Distinction and Diversity in Higher Education

New strategy for new times


In case it passed you by we’ve just had “living wage week”. Almost every cause gets a day or a week dedicated to it nowadays, and Nov 4th–8th 2013 was the moment we were supposed to turn our attention to the living wage. It’s a serious issue, of course. Low pay is a big problem for the UK. Just as we have that famous long tail of underperforming businesses we also have a long tail of underpaying employers. And these two phenomena may not be entirely unrelated.

Low levels of pay are clearly demotivating – a “hygiene factor” gone wrong, as the HR department might tell us. So a living wage is a good idea in principle, and probably not as impossibly expensive for some employers to introduce as they might think.

But what is the immediate relevance of this to HE? Clearly students with degrees will be aiming to enter the labour market higher up the pay scales than that. But in a broader sense this topic is entirely relevant: because we are all entering this new world where students are customers, taking big financial decisions that will affect their future. They are making an investment, in part, to escape the trap of permanently low pay.

This is the new world of £9,000 a year tuition fees, leading to student debts after three years of perhaps around £40,000 in today’s prices. That sort of figure certainly frightens parents, even if some young people take it in their stride. To adapt Harold Macmillan: “A wind of change is blowing through higher education… and whether we like it or not, this growth of marketisation is a political fact.”

As recently as 1986, when I went to university, under 20% of 18 year olds entered higher education. Today around 43% do. So this is a different world. And that, of course, means institutions need a different approach, and a different strategy. Ah, strategy! It’s such a lovely word, isn’t it? It comes from the Greek word, strategos, meaning “a general” – so in this old view strategy is clearly something that comes only from the top.

The economist John Kay has written that the word strategy is really a synonym for “expensive” – so that “we are strategy consultants” should be understood to mean “our fees are very high’; and “this is a strategic acquisition” means “we are going to spend far too much money on this thing”.

Gary Hamel, the management guru, says that the dirty secret of strategy is that you often only really find out what your strategy was afterwards, looking back. In fact, he has argued, there is no robust or universally workable or applicable theory of strategy.

Two recent books, a big one and a shorter one, both contribute a great deal to our understanding of what meaningful strategy might be, and how it might be carried out.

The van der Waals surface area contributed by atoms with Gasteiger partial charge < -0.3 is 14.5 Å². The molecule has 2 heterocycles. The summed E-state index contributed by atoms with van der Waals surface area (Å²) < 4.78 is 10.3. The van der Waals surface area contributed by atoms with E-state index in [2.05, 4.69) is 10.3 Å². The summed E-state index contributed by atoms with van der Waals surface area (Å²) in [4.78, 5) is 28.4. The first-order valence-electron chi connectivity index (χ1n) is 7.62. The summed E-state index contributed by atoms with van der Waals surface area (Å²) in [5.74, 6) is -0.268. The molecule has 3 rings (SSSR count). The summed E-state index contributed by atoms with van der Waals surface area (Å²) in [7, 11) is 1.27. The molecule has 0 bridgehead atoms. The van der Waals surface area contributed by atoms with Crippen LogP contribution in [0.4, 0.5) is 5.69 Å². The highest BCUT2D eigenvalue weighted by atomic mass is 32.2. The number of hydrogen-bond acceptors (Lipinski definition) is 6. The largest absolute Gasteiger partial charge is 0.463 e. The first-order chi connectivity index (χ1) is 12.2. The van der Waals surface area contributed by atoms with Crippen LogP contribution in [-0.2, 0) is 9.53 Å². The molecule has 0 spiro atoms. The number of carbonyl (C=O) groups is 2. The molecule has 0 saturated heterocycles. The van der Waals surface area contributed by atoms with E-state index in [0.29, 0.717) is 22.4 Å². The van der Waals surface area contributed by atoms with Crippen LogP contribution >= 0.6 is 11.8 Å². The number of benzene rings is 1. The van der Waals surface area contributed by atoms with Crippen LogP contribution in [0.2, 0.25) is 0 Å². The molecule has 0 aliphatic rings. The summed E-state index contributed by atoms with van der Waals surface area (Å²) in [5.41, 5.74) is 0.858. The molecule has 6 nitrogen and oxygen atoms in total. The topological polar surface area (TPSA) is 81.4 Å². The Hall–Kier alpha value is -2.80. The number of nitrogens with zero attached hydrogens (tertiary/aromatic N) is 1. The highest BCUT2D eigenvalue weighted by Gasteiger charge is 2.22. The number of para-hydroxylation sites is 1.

UCLA professor Richard Rumelt’s book “Good strategy, bad strategy” (http://www.amazon.com/Good-Strategy-Bad-Difference-Matters/dp/0307886239) has won many admirers for its clear and thorough take on the subject. He has several key observations. Here are just a few:

• Good strategy is rare. Many organisations which claim to have a strategy do not. Instead, they have a set of performance goals. Or, worse, a set of vague aspirations.
• “Bad strategy” occurs when there is bad doctrine, when hard choices are avoided, and/or when leaders are unwilling or unable to define and explain the nature of the challenge.
• Very high quality resources can sometimes win the day almost by themselves. The poorer a firm’s resource base, the more it must depend upon adroit and clever co-ordination of actions.
• Competitors do not always respond quickly, nor do customers always see the value of an offering. Good strategy anticipates and exploits inertia.
• Changes in technology, law, costs, and buyer tastes are normally beyond the control of any competitor, but they can be harnessed.

That’s all “big picture” stuff. For a slightly less grand and more finger-tip set of ideas about strategy consider also Roger Martin and AG Lafley’s book “Playing to win” (http://www.amazon.co.uk/Playing-Win-Strategy-Really-Works/dp/142218739X).

Lafley, ex CEO at Procter and Gamble, says: “Strategy is five choices: what is winning; where am I going to play to win; how am I going to win where I play; where are my core competencies that are going to enable me to win where I play; and what management systems and measures are going to help me execute my strategies?”

Leaders frequently get things wrong in terms of their strategy, Lafley and Martin say. They try to do too much (“Remember, strategy is choice.”) They take on unbeatable opponents (“Remember, where to play is your choice. Pick somewhere you can have a chance to win.”) They take on too much (“No company can do everything well. If you try to do so, you will do everything weakly.”)

Perhaps the bottom line is that a good strategy has to mark your organisation out as different in some meaningful way – unless your strategy is explicitly to copy somebody else. So Lafley and Martin are right: it is about making choices. And Rumelt is right: good strategy means having “a coherent plan to tackle a defined problem”.

Simple, really. But not easy.

Stefan Stern

Stefan Stern is Visiting Professor in management practice at Cass Business School, City University, London